Gandhi's character is fully explained as a man of nonviolence. Through his patience, he is able to drive the British out of the subcontinent. And the stubborn nature of Jinnah and his commitment towards Pakistan is portrayed.
Antonio Salieri believes that Wolfgang Amadeus Mozart's music is divine and miraculous. He wishes he was himself as good a musician as Mozart so that he can praise the Lord through composing. He began his career as a devout man who believes his success and talent as a composer are God's rewards for his piety. He's also content as the respected, financially well-off, court composer of Austrian Emperor Joseph II. But he's shocked to learn that Mozart is such a vulgar creature, and can't understand why God favored Mozart to be his instrument. Salieri's envy has made him an enemy of God whose greatness was evident in Mozart. He is ready to take revenge against God and Mozart for his own musical mediocrity. Written by
At the beginning of "Amadeus", the dying Salieri hums the first bars of "Eine kleine Nachtmusik" to the confessor - probably the most immediately recognizable tune Mozart ever wrote. The joke is that the confessor, who knows nothing of Salieri's music, delights in knowing "Eine kleine", and continues humming the melody back to Salieri, to Salieri's disgust. But in 1823, even though Mozart had been dead over 30 years, this music was unknown to the public. It was only published in 1827, by Mozart's widow, who was then still alive. See more »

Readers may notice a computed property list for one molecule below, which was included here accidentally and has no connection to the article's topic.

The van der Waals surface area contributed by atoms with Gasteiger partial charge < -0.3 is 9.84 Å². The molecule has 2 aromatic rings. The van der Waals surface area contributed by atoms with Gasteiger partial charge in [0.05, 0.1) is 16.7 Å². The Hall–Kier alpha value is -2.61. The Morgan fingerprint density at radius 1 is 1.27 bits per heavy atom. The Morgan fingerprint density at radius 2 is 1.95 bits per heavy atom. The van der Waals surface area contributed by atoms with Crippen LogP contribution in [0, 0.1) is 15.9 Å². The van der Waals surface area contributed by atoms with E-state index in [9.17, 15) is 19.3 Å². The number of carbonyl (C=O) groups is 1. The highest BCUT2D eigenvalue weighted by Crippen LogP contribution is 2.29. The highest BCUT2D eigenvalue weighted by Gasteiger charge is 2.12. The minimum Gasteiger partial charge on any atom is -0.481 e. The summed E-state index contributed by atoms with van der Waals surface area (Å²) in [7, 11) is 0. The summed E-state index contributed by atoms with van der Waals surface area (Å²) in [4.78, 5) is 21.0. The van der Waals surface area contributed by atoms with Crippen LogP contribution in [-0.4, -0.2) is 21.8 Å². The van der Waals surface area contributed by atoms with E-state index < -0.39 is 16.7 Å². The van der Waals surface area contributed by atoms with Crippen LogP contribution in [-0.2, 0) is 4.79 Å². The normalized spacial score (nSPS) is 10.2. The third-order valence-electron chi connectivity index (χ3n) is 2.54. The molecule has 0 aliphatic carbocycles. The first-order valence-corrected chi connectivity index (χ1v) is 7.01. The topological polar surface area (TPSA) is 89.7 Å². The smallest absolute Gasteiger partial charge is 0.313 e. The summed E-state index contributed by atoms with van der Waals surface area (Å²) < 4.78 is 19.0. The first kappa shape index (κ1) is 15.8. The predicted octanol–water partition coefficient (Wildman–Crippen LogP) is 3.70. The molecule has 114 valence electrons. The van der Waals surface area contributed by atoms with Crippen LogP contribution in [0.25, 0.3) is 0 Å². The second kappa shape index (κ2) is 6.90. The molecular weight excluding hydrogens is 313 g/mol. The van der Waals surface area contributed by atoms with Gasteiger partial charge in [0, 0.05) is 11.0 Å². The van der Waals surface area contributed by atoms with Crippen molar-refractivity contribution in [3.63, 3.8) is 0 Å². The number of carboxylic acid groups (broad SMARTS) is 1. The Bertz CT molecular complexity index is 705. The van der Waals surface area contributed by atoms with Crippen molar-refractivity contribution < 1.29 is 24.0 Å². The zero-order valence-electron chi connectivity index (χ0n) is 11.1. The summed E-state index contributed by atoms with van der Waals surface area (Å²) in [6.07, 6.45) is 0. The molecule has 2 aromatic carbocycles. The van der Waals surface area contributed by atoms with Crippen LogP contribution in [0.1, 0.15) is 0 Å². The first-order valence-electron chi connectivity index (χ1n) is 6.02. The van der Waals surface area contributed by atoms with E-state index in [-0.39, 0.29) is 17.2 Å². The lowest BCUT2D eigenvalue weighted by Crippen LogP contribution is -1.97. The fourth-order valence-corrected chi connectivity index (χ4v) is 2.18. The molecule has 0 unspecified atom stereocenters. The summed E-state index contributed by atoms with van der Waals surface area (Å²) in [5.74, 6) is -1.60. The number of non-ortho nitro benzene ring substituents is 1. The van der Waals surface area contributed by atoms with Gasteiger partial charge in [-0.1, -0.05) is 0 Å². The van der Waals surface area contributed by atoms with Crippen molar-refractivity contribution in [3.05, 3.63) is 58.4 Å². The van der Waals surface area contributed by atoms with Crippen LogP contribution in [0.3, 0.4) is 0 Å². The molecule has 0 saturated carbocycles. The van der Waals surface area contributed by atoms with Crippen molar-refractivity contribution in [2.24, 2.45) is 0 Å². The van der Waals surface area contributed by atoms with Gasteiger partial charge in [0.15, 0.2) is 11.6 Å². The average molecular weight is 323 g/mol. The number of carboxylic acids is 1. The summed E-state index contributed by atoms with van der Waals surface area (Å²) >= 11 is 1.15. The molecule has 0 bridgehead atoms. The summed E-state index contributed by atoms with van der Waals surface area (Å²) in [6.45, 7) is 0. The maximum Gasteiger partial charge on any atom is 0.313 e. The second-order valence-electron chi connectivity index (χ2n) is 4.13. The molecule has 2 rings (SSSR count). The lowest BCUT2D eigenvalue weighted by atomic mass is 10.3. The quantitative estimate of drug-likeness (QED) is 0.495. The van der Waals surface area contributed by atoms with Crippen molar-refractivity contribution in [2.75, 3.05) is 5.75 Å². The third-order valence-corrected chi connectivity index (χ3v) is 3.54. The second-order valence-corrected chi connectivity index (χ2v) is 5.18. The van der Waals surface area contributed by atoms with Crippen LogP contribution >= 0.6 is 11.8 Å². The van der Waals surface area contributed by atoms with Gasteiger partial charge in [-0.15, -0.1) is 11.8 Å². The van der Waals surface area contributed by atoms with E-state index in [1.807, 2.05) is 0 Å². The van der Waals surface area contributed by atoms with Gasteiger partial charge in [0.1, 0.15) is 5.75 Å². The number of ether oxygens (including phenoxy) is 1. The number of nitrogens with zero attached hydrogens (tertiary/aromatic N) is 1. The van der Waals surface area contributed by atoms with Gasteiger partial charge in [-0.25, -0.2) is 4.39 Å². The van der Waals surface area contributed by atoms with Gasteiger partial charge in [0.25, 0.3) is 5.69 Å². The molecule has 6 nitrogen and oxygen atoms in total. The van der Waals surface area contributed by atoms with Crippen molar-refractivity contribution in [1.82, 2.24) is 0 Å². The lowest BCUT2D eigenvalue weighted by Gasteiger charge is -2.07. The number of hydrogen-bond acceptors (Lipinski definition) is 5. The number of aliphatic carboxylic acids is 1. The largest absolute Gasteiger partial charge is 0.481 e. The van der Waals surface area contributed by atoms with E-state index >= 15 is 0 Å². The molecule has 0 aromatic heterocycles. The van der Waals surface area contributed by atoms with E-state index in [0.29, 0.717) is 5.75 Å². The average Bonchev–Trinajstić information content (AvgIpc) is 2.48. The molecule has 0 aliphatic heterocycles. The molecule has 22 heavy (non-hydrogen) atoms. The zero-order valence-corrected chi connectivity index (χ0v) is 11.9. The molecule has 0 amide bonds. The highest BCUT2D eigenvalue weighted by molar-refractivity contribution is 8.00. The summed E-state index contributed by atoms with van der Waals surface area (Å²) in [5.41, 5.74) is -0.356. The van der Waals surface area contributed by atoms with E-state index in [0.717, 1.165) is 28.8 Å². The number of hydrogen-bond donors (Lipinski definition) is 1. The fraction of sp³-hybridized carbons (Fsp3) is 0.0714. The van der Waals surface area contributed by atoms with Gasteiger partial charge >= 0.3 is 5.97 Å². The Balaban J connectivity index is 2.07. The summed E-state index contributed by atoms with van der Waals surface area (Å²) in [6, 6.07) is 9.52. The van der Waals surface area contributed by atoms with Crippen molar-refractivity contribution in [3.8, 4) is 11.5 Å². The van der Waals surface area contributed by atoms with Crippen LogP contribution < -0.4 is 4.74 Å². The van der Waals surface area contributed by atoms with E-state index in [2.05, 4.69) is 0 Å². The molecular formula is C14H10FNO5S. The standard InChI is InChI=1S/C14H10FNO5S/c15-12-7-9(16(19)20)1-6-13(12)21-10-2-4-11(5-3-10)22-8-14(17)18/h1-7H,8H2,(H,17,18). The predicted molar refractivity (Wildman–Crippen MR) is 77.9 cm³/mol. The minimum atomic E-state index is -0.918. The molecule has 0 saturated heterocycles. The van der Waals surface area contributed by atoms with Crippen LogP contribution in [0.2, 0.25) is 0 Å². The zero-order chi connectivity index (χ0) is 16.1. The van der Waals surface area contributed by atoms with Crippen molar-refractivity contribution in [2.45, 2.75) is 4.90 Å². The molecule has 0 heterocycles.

The producer, screenplay writer and director thank the following for their boundless assistance in our effort to present the physical authenticity and aura you have seen and felt in "Amadeus": -The National Theatre of Czechoslovakia and Prague's Tyl Theatre management for allowing us to film in the Tyl sequences from the operas: "Abduction from the Seraglio," "The Marriage of Figaro," and "Don Giovanni." It was actually in this magnificently preserved theatre that Wolfgang Amadeus Mozart conducted the premiere performance of "Don Giovanni" on October 29, 1787. -His Eminence Cardinal Frantisek Tomasek for his kindness in permitting us to use his beautiful residence headquarters in Prague as the Emperor's palace. -The Barrandov Studios and CS Filmexport for their help in filming "Amadeus" in Prague and in castles and palaces throughout Czechoslovakia. See more »